Who I am
I grew up in a small town called Haltern am See in North-Western Germany. My dad used to be a professional swimmer and passed his passion on to me and my sister. As a result, I spent most of my childhood in or on the water and it has become the element I feel the most connected to and fascinated by. Like all children, my sister and I were tireless when it came to asking questions about the world around us, but my parents left not a single question unanswered. If they couldn’t give us an answer, we looked it up together. I think this is how my curiosity was fuelled and my researcher’s mind was born. After graduating from high school, I spent three months in a turtle volunteering programme in Uruguay. There I witnessed the impact of plastic pollution on the marine world that fascinates me so much. Day after day we collected stranded turtles from the beaches, most of the strandings a consequence of plastic pollution. It was then that I made the decision to dedicate my future to the preservation of our seas.
Where I work
When Giulia and I kicked off this exciting project I was based at the National University of Ireland, Galway, on the west coast of Ireland, where I recently completed my PhD studies on the impacts of microplastics on pelagic species. Since, I have moved across town to the Irish Marine Institute where am currently trying to acoustically identify deep sea fish. Most of the sample analysis I do in the lab and on my laptop in the office, but when I go off to collect samples you can find me all around the world. Through a science communication and outreach workshop I had the pleasure of meeting Giulia, who was working with the Maldives Whale Shark Research Programme and told me that she has access to some pretty unique samples: whale shark poo. She sent me one of her samples and we found a significant amount of microplastics in it. This was a shocking, yet not totally unexpected find. As pressure from tourism increases and because of the Maldives’ geographical location, waste management on the islands has become a challenge and microplastics in particular have been recorded as being abundant in the sea there. This is especially worrying considering that the Maldives provide a unique habitat not only to the endangered whale shark, but also to many other rare marine species. When I realised how whale sharks were affected I nearly instantly had to think of the large accumulations of basking sharks which we can find in quite high numbers from April to June on the West coast of Ireland- a few kilometres away from my doorstep. I have therefore decided to expand the project to basking sharks in Ireland and work with local NGOs to see whether they are similarly affected.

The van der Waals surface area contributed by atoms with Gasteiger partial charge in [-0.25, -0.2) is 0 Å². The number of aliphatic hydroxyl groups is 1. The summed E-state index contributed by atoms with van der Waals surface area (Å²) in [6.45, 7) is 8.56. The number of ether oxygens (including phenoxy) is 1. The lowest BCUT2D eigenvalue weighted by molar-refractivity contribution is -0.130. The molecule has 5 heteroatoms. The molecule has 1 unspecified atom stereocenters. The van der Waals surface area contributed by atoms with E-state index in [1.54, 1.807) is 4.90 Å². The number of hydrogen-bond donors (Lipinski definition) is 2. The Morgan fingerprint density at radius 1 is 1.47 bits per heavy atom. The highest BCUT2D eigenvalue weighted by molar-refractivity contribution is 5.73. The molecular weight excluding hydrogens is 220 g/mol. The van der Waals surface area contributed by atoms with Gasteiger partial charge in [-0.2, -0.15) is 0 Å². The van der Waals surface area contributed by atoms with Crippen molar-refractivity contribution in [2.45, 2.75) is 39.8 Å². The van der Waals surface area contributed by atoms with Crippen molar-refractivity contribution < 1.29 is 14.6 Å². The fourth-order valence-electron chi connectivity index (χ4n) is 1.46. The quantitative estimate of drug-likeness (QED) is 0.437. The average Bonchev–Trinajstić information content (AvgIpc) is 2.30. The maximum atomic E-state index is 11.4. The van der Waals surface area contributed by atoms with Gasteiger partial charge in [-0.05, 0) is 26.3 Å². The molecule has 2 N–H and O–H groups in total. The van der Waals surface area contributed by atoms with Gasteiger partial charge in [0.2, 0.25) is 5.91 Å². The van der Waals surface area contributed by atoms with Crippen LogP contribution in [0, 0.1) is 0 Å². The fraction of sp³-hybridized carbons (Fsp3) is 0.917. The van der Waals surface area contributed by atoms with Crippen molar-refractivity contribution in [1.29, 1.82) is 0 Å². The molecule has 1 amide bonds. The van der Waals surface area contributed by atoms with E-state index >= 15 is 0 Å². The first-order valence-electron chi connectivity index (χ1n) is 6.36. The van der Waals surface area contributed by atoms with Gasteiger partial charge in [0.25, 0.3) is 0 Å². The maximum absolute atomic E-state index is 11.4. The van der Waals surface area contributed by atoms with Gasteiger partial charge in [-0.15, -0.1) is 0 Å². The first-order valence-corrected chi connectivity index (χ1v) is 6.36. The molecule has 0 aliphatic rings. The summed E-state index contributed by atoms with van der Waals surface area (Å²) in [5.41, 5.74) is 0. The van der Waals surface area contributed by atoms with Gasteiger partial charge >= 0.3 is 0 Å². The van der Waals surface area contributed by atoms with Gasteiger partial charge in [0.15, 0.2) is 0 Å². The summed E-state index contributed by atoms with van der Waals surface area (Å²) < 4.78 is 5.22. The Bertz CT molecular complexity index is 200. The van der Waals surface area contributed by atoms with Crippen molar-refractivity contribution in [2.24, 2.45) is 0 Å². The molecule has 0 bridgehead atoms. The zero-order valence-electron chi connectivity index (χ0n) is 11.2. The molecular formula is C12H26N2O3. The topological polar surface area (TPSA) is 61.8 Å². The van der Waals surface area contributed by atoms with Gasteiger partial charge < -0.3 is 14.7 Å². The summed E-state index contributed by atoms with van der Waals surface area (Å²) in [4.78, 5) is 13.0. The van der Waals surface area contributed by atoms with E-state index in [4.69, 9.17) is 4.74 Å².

What I do
Our project looks at how the largest fish on our planet may be impacted by the smallest pieces of plastics – microplastics. Microplastics have previously been shown to have negative impacts on the health of some fish species and may add another stressor to the endangered whale shark and the as vulnerable classified basking shark. Both species have in the past been hunted for their meat and oil-filled livers and were subjected to illegal finning. Nowadays these sharks suffer from boat strikes in heavily trafficked waters and especially whale sharks are further affected by poorly managed tourism. Wanting to investigate this additional threat to the species, we developed a project to look at microplastic ingestion by whale sharks in the Maldives by analysing their faeces. We also hope to work out whether whale sharks ingest microplastics directly from the water or via their plankton prey. In the next stage of the project we will use our findings to open a dialogue with the public and key stakeholders, with the aim of raising awareness of the issue of plastic pollution, stimulating action and improving the conservation of this marine ecosystem. Key for us is to put our findings into a real-world context and try to find solutions with the people who will be most affected.